There are three main types of skin cancer:
Basal cell carcinomas are the most common and the least serious form of skin cancer – as long as they are treated. Basal cell carcinomas occur when a mutation develops in one of your skin's basal cells. Basal cells are found at the bottom of the epidermis –the outermost layer of your skin. Basal cells produce new skin cells as old ones near the surface die off.
Squamous cell carcinomas appear as a raised, crusty, non-healing sore, often found on hands, forearms, ears, face or neck of people who have spent a lot of time outdoors. They are common in people over the age of 40 years old and can be life-threatening if left untreated.
Melanoma is a type of cancer that begins in your skin's pigment cells, known as melanocytes. Melanocytes produce a brown-coloured pigment called melanin. This gives skin its colour. When melanocyte cells group together in the skin they can form a mole. Most moles are safe. However, sometimes the melanocytes in them begin to grow and divide in an uncontrolled way and form a melanoma. Melanoma is the most serious type of skin cancer and it can spread quickly. It is treatable if it is caught early, but if the cancer spreads to other parts of your body, it can be life-threatening.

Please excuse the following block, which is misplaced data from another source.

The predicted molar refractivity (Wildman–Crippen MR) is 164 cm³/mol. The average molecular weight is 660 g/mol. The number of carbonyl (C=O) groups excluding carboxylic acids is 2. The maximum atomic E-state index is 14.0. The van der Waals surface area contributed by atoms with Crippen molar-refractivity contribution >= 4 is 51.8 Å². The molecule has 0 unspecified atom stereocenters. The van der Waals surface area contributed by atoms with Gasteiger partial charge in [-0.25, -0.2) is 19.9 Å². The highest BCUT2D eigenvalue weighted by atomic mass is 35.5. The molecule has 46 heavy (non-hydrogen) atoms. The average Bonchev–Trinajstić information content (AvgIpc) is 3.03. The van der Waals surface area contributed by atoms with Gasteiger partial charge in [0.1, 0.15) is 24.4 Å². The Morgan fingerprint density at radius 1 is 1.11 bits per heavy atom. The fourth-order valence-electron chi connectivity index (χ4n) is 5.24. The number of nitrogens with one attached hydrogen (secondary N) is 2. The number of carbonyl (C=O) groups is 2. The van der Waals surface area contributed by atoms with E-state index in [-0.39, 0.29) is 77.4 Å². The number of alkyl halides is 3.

Surgery is the primary treatment for most skin cancers. For patients with basal cell or squamous cell carcinomas, we can operate using a local anaesthetic. In these procedures, like with most skin cancer surgeries, the cancer cells are removed, along with a small amount of surrounding skin, known as the margin.
For skin cancers that have not spread, surgery may be performed to remove the entire cancer, and no other treatment may be needed. More aggressive skin cancers such as melanoma may require more extensive surgeries. If nearby lymph nodes are enlarged and the doctor suspects cancer cells may have spread, he or she may want to remove the lymph nodes.